While there are environmental benefits to increased milk production per cow — fewer cows are needed to produce a given quantity of milk, resulting in less feed, manure and methane gas — European and Canadian bans on both rbST itself and products from cows treated with rbST strained trade agreements with the United States in the 1990s. This, coupled with boycotts by consumers and retailers, led some manufactures to voluntarily label their products as "rbST-free." Today, the USDA estimates less than 9 percent of cows were treated with rbST in 2010.
Controversy about rbST use in milk production have ranged from whether it increases cows' risk of mastitis, an infection of the mammary glands (it doesn't, according to a 2014 meta-analysis published in the Journal of Dairy Science), to its potential effect on human health.
All milk — conventional or organic — contains very small quantities of bST, and cows treated with rbST are within tiny variations of the natural bST hormone. There is no test that can differentiate between naturally occurring bST and rbST in milk, and most of it is denatured through the pasteurization process. Like a vast majority of proteins, bST and rbST break down into individual amino acids and peptide fragments during digestion. Hormonal activity is destroyed, rendering bST and rbST biologically inactive in humans. Even if the hormones survived digestion, because they are bovine forms of somatotropin and are speciesspecific to cows, they are not recognized by any human cell receptors.
Another criticism hinges on studies that have shown milk from rbST-treated cows to have slightly higher levels of the hormone insulin-like growth factor, known as IGF-1. How this hormone might affect cancer risk is unclear; early studies found a relationship between blood levels of IGF-1 and colorectal, prostate and breast cancers, although later studies either have not confirmed these findings or have found weaker relationships.
But drinking milk from cows treated with rbST likely would not affect IGF-1 levels in a person's blood anyway, according to Overton, since it would be degraded in the digestive tract. Even if it were absorbed intact, it's estimated that an adult would need to drink the equivalent of more than 39 gallons of milk per day to equal the amount of IGF-1 that's naturally secreted in a person's GI tract, says Overton.
Patty Lovera, assistant director at consumer advocacy group Food & Water Watch, disagrees — saying research indicates most IGF-1 actually survives digestion since it binds to casein, the main protein in milk, and may be absorbed into the human bloodstream with it. "The initial concerns we had about rbST and IGF-1 levels are still concerns. The issue of rbST among the public has receded somewhat because of the reduction in how widely it's used by dairy farmers, not because there is any new evidence of its safety," Lovera says.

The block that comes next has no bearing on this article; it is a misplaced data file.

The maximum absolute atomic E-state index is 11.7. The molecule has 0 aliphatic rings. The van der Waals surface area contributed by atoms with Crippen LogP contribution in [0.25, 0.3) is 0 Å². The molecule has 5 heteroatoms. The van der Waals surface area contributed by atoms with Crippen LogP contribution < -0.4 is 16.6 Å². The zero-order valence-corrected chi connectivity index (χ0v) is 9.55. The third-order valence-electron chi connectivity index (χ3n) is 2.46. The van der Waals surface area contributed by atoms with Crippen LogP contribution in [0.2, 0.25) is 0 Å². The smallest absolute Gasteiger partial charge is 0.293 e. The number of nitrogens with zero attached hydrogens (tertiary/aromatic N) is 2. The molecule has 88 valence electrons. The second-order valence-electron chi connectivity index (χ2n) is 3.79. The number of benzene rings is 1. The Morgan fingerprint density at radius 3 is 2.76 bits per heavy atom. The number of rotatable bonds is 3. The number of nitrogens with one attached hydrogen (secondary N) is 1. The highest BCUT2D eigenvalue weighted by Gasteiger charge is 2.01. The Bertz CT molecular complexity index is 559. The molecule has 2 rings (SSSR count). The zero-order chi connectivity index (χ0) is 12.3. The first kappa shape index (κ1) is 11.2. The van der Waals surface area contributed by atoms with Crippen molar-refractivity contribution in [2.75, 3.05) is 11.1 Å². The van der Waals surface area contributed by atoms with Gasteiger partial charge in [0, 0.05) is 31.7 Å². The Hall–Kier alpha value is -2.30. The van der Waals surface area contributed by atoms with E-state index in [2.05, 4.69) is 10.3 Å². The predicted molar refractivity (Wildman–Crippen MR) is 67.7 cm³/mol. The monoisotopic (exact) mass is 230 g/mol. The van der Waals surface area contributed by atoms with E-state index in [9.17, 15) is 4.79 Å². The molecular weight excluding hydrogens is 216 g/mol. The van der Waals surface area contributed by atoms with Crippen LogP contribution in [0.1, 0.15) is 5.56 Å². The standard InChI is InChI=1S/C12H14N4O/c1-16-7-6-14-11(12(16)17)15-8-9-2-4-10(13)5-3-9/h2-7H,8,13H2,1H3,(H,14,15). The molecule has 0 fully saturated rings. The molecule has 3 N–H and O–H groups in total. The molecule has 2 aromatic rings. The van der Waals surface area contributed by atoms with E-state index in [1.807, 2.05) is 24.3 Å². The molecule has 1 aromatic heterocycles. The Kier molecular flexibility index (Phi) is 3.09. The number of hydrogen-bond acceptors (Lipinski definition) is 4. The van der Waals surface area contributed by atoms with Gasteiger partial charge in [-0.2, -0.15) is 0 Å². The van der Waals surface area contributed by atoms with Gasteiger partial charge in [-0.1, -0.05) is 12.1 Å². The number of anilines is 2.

Healthy Farm Management Practices
The average cow makes about 2,500 gallons of milk a year, says Overton, but this can vary significantly among cows. While rbST can boost milk production, it is just one tool — and not the most important one — that dairy farmers use. "[It] is not a magic substance that automatically increases milk production," says Overton. "If a cow isn't healthy or doesn't eat a good diet, rbST will not override those factors to help increase her milk. In fact, if you examine the data from 1993 (when rbST was introduced) to today, you will not see a huge blip skyward in milk production. Cows in the U.S. continue to increase production because of genetic improvement and other factors that relate to the quality of management in many areas of the dairy farm."
Wells' family farm, which has a milking herd of 165 cows, does not use rbST because there was not a great enough increase in milk production to warrant its expense compared to other ways they care for their cows. Proper animal husbandry is the biggest piece of the milk production puzzle — and nutrition plays a significant role, according to Wells. An animal nutritionist visits monthly to monitor and optimize the feed ration for their cows. Dry, comfortable bedding and a relaxed environment are also important. "It may sound funny, but cows really do sense nervousness and tension," says Wells. "When you are gentle and calm in the milk barn, the cows stay calm, making it easier to express milk."
Clinton agrees, saying that changes in animal production methods could help reduce the need for use of antibiotics and added hormones such as rbST in the first place. "With topics like these, if you look at them singularly — in this case, only within the milk and dairy industry — they may not seem like much of an issue," says Clinton. "But we really need to examine all facets in an approach that is systemic and comprehensive in order to have a full picture."
Contributing editor Kerry Neville, MS, RD, is a nutrition communications consultant based in Seattle.